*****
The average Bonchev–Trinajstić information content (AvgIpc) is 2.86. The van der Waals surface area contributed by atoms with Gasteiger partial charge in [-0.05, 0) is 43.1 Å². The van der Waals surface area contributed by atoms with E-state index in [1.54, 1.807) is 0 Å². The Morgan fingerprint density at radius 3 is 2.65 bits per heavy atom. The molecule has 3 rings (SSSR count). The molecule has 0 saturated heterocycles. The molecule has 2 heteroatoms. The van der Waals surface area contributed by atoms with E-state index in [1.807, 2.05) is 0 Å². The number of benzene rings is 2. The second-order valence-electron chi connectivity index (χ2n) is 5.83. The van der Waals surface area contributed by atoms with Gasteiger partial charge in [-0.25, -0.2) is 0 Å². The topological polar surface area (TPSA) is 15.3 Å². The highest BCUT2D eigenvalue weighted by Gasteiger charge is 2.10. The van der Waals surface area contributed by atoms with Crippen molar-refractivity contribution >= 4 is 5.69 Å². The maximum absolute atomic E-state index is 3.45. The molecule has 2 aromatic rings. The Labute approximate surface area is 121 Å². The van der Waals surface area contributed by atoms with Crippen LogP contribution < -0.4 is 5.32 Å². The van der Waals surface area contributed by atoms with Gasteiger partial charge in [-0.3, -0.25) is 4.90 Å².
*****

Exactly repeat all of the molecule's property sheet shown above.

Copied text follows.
The average Bonchev–Trinajstić information content (AvgIpc) is 2.86. The van der Waals surface area contributed by atoms with Gasteiger partial charge in [-0.05, 0) is 43.1 Å². The van der Waals surface area contributed by atoms with E-state index in [1.54, 1.807) is 0 Å². The Morgan fingerprint density at radius 3 is 2.65 bits per heavy atom. The molecule has 3 rings (SSSR count). The molecule has 0 saturated heterocycles. The molecule has 2 heteroatoms. The van der Waals surface area contributed by atoms with E-state index in [1.807, 2.05) is 0 Å². The number of benzene rings is 2. The second-order valence-electron chi connectivity index (χ2n) is 5.83. The van der Waals surface area contributed by atoms with Gasteiger partial charge in [-0.25, -0.2) is 0 Å². The topological polar surface area (TPSA) is 15.3 Å². The highest BCUT2D eigenvalue weighted by Gasteiger charge is 2.10. The van der Waals surface area contributed by atoms with Crippen molar-refractivity contribution >= 4 is 5.69 Å². The maximum absolute atomic E-state index is 3.45. The molecule has 2 aromatic rings. The Labute approximate surface area is 121 Å². The van der Waals surface area contributed by atoms with Crippen LogP contribution < -0.4 is 5.32 Å². The van der Waals surface area contributed by atoms with Gasteiger partial charge in [-0.3, -0.25) is 4.90 Å².